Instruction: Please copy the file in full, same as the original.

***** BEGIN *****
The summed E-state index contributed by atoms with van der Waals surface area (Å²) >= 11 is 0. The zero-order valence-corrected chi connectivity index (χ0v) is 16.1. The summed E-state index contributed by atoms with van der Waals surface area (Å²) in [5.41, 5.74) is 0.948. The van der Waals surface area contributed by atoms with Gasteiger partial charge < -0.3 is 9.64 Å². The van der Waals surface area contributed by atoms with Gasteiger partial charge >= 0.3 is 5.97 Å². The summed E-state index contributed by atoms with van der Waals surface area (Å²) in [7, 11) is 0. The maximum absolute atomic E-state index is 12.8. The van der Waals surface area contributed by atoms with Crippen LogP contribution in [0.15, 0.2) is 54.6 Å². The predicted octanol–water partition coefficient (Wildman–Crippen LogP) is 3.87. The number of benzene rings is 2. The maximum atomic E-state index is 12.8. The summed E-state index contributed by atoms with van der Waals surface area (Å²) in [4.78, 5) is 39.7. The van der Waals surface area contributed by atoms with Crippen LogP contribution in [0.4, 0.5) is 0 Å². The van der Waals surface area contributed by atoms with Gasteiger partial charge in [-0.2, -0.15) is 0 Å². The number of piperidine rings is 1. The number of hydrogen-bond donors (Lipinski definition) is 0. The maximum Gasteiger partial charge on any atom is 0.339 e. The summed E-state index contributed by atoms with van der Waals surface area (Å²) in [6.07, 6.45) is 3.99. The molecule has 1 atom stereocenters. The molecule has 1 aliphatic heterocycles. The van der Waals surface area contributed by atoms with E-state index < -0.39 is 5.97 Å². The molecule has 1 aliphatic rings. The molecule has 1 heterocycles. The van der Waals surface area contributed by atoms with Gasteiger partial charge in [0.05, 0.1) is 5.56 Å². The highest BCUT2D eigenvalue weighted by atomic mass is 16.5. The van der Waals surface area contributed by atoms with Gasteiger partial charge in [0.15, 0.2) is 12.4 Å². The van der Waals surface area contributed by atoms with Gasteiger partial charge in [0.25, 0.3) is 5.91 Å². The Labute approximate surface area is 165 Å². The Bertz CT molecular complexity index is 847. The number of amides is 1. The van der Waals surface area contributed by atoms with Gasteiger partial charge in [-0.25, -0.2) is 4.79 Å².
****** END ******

The summed E-state index contributed by atoms with van der Waals surface area (Å²) >= 11 is 0. The zero-order valence-corrected chi connectivity index (χ0v) is 16.1. The summed E-state index contributed by atoms with van der Waals surface area (Å²) in [5.41, 5.74) is 0.948. The van der Waals surface area contributed by atoms with Gasteiger partial charge < -0.3 is 9.64 Å². The van der Waals surface area contributed by atoms with Gasteiger partial charge >= 0.3 is 5.97 Å². The summed E-state index contributed by atoms with van der Waals surface area (Å²) in [7, 11) is 0. The maximum absolute atomic E-state index is 12.8. The van der Waals surface area contributed by atoms with Crippen LogP contribution in [0.15, 0.2) is 54.6 Å². The predicted octanol–water partition coefficient (Wildman–Crippen LogP) is 3.87. The number of benzene rings is 2. The maximum atomic E-state index is 12.8. The summed E-state index contributed by atoms with van der Waals surface area (Å²) in [4.78, 5) is 39.7. The van der Waals surface area contributed by atoms with Crippen LogP contribution in [0.4, 0.5) is 0 Å². The van der Waals surface area contributed by atoms with Gasteiger partial charge in [-0.2, -0.15) is 0 Å². The number of piperidine rings is 1. The number of hydrogen-bond donors (Lipinski definition) is 0. The maximum Gasteiger partial charge on any atom is 0.339 e. The summed E-state index contributed by atoms with van der Waals surface area (Å²) in [6.07, 6.45) is 3.99. The molecule has 1 atom stereocenters. The molecule has 1 aliphatic heterocycles. The van der Waals surface area contributed by atoms with E-state index < -0.39 is 5.97 Å². The molecule has 1 aliphatic rings. The molecule has 1 heterocycles. The van der Waals surface area contributed by atoms with Gasteiger partial charge in [0.05, 0.1) is 5.56 Å². The highest BCUT2D eigenvalue weighted by atomic mass is 16.5. The van der Waals surface area contributed by atoms with Gasteiger partial charge in [0.15, 0.2) is 12.4 Å². The van der Waals surface area contributed by atoms with Gasteiger partial charge in [0.25, 0.3) is 5.91 Å². The Labute approximate surface area is 165 Å². The Bertz CT molecular complexity index is 847. The number of amides is 1. The van der Waals surface area contributed by atoms with Gasteiger partial charge in [-0.25, -0.2) is 4.79 Å².